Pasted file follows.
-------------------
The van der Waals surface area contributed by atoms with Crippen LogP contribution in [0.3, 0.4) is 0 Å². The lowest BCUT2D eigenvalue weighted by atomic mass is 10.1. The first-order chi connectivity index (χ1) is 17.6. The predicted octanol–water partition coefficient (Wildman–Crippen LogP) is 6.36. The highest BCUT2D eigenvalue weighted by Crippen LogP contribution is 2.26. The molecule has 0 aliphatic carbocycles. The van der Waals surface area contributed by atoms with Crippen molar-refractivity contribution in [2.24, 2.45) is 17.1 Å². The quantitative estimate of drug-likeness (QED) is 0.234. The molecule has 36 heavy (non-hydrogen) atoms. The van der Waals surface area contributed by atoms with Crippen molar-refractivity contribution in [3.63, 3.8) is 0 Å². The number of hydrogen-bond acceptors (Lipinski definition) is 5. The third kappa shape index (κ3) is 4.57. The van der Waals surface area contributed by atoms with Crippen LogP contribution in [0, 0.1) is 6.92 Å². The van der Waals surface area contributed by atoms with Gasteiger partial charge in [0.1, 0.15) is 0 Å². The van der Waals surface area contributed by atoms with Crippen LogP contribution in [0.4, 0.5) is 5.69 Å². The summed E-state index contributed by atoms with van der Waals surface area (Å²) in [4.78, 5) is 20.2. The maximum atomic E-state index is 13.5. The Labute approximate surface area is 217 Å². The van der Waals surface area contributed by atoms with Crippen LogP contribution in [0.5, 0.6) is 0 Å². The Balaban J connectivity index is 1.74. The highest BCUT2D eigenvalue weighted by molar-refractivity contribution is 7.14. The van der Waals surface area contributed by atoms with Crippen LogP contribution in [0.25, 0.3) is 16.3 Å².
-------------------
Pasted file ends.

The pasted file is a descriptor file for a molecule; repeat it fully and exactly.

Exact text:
The van der Waals surface area contributed by atoms with Crippen LogP contribution in [0.3, 0.4) is 0 Å². The lowest BCUT2D eigenvalue weighted by atomic mass is 10.1. The first-order chi connectivity index (χ1) is 17.6. The predicted octanol–water partition coefficient (Wildman–Crippen LogP) is 6.36. The highest BCUT2D eigenvalue weighted by Crippen LogP contribution is 2.26. The molecule has 0 aliphatic carbocycles. The van der Waals surface area contributed by atoms with Crippen molar-refractivity contribution in [2.24, 2.45) is 17.1 Å². The quantitative estimate of drug-likeness (QED) is 0.234. The molecule has 36 heavy (non-hydrogen) atoms. The van der Waals surface area contributed by atoms with Crippen molar-refractivity contribution in [3.63, 3.8) is 0 Å². The number of hydrogen-bond acceptors (Lipinski definition) is 5. The third kappa shape index (κ3) is 4.57. The van der Waals surface area contributed by atoms with Crippen LogP contribution in [0, 0.1) is 6.92 Å². The van der Waals surface area contributed by atoms with Gasteiger partial charge in [0.1, 0.15) is 0 Å². The van der Waals surface area contributed by atoms with Crippen LogP contribution in [0.4, 0.5) is 5.69 Å². The summed E-state index contributed by atoms with van der Waals surface area (Å²) in [4.78, 5) is 20.2. The maximum atomic E-state index is 13.5. The Labute approximate surface area is 217 Å². The van der Waals surface area contributed by atoms with Crippen LogP contribution in [0.5, 0.6) is 0 Å². The Balaban J connectivity index is 1.74. The highest BCUT2D eigenvalue weighted by molar-refractivity contribution is 7.14. The van der Waals surface area contributed by atoms with Crippen LogP contribution in [0.25, 0.3) is 16.3 Å².